Meteor

* * *

There are three pillars of male “adulthood” that society deems necessary in order to qualify as “mature,” or “stable.” They are: buying a house, getting married, and having a baby. I’ve done none of these (nor do I plan on doing any), but I’m constantly told that I “should.” So, I’ve decided to recount a recent conversation that explains my positions on each subject.

Let’s begin.

“You should buy a house.”

“I can’t afford one.”

“Of course you can! Mortgage rates are at an all-time low.”

“So is my bank account.”

“Okay, so you dip into your savings a bit.”

“Savings? I barely have checking. I just listed my couch as a dependent.”

“You’re just throwing your money away on rent. Don’t you want to own something?”

“Why? So I can finally paint that accent wall I’ve always dreamed of?”

“What about getting a bigger place? Maybe with a yard?”

“And be on ground level? No way. I need at least two floors of other apartments underneath me. That way any murderers have to kill like a dozen people before they get up to me. It’s also practical in case of floods, or stampedes.”

“Where do you live? Jumanji? I’m worried about you being alone, man…

…you should get married.”

“I’m not getting married.”

“Ever? You’re just going to be…this?”

“This? I’m fine.”

“You texted me last night asking if ice cubes expire.”

“Do they?”

“That’s not the issue. Just make more ice. When are you going to settle down?”

“Why does living with someone imply settling down? Do you know what I did last weekend? Nothing. I literally watched 12 hours of the Discovery Channel. And I’m talking just on Sunday. It was all about meteors and now I’m terrified to go outside.”

“That’s what I mean, man. That’s really weird.”

“Weird? How much do you actually KNOW about meteors? It’s not a question of if one will hit, it’s a question of when. So yeah, you just go ahead and keep pouring money into that 401K and I’ll be the weird one.”

“You’ve gotta stop talking like this. You’re an adult.”

“I just told you I watched 12 hours of Discovery Channel. I can’t get more settled down than being stationary for half of an entire day. Married people are anything but settled. They’re always doing shit. Like, okay, what are you doing this weekend?”

“Um, we’re running a 5K in the park, then we have brunch with Todd and Maggie and then we’re going to Lowe’s so we can get started on that new addition before we head over to…okay, I get it.”

“Dude, the only thing running in my apartment is my toilet.”

“Oh, I’ve got a reason! If you get married, you can start a family. After all…

…don’t you want to have kids?”

“I don’t get the attraction.”

“About having a child?”

“Yeah, I don’t get why people like them. They scream, they’re expensive, you have to feed them like twice a day.”

“More than that, actually.”

“See?”

“Listen, I’m not going to sugarcoat it, children can be work. But they’re worth it.”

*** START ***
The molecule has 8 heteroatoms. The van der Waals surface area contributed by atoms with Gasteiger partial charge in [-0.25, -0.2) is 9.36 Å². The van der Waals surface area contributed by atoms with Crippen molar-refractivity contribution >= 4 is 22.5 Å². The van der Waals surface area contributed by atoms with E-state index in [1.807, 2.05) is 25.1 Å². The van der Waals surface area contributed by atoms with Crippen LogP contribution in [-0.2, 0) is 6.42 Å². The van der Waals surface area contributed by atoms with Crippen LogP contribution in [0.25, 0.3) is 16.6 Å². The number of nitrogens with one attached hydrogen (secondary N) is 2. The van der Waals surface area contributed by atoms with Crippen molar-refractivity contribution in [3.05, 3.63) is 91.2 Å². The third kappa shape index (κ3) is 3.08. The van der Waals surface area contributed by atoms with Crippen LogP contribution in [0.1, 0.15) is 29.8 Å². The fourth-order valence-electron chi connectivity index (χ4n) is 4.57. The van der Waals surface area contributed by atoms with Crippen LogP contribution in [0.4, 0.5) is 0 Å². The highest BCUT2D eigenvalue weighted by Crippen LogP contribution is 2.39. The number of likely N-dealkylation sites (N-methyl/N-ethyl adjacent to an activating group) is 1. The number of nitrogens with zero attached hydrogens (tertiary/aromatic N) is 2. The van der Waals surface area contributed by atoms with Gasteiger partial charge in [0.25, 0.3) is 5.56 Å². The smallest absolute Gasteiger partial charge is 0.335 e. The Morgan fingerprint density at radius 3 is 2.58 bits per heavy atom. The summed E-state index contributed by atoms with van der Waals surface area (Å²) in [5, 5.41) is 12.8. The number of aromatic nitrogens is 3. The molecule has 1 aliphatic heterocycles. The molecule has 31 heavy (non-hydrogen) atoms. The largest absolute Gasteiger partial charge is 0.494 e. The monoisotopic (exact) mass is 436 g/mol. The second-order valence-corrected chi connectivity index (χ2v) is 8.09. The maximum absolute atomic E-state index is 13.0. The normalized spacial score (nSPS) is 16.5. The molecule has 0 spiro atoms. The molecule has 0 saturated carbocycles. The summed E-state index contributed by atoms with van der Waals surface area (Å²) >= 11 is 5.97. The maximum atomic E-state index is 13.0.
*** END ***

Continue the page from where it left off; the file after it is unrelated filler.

“It seems like a hassle. Like, okay, what if you lose it?”

“It? You mean if I lost my child?”

“Right, say you misplaced it, or it crawled away, or I dunno, it got run over.”

“Okay, we’re not talking about this anymore.”

“No, what I’m saying is, I guess I’d be upset, right?”

“You guess you’d be upset if your child got run over?”

“Right, but I can only speculate. I’ve got nothing to equate that loss to. Is it like losing a dog? If my dog ran away…oh my God, I don’t even want to THINK about it. But I’d put up a poster and if I didn’t find it, I’d probably just get another one. I wouldn’t go to JAIL. Same should be true for kids. Is that why people have more than one?”

“In case they lose one? Yeah, that’s why people have more than one child. And losing one is a little more emotional than losing a dog.”

“I don’t see how. I love my dog.”

“It’s different. It’s a human life that I created.”

“Okay there, ego.”

“Listen, all I’m saying is, your life is pathetic, right? You’re like some sort of freckled vampire who only goes out at night to feed on Subway sandwiches and beer.”

“Go on.”

“So when you have a child, life just starts to makes sense. A baby gives life purpose.”

“I think you’re being a little melodramatic. Everything just doesn’t magically get better after a baby. What about your wife? You said it looks like a grenade went off down there.”

“Jesus! Keep your voice down! There are families walking by.”

“Yeah, that’s my point. Look at them! Look at that freak of a kid over there. It looks like the Montauk Monster.”

“The what?”

“That hairless beast thing that washed up on Long Island a few years back that no one could identify. Remember? Check it out, that mom just put it in a onesie and strapped it into a stroller.”

“Maybe you shouldn’t have kids.”

“Probably not. After all, they’d just get hit by the meteor.”

* * *

1 Comment

Filed under animals, dating, family, growing up, Guy stuff, love, madness, Philadelphia, Sean goes insane, Sean is an idiot, Sean's fridge, wedding, women

One response to “Meteor

  1. Pingback: Meteor — The Good Men Project

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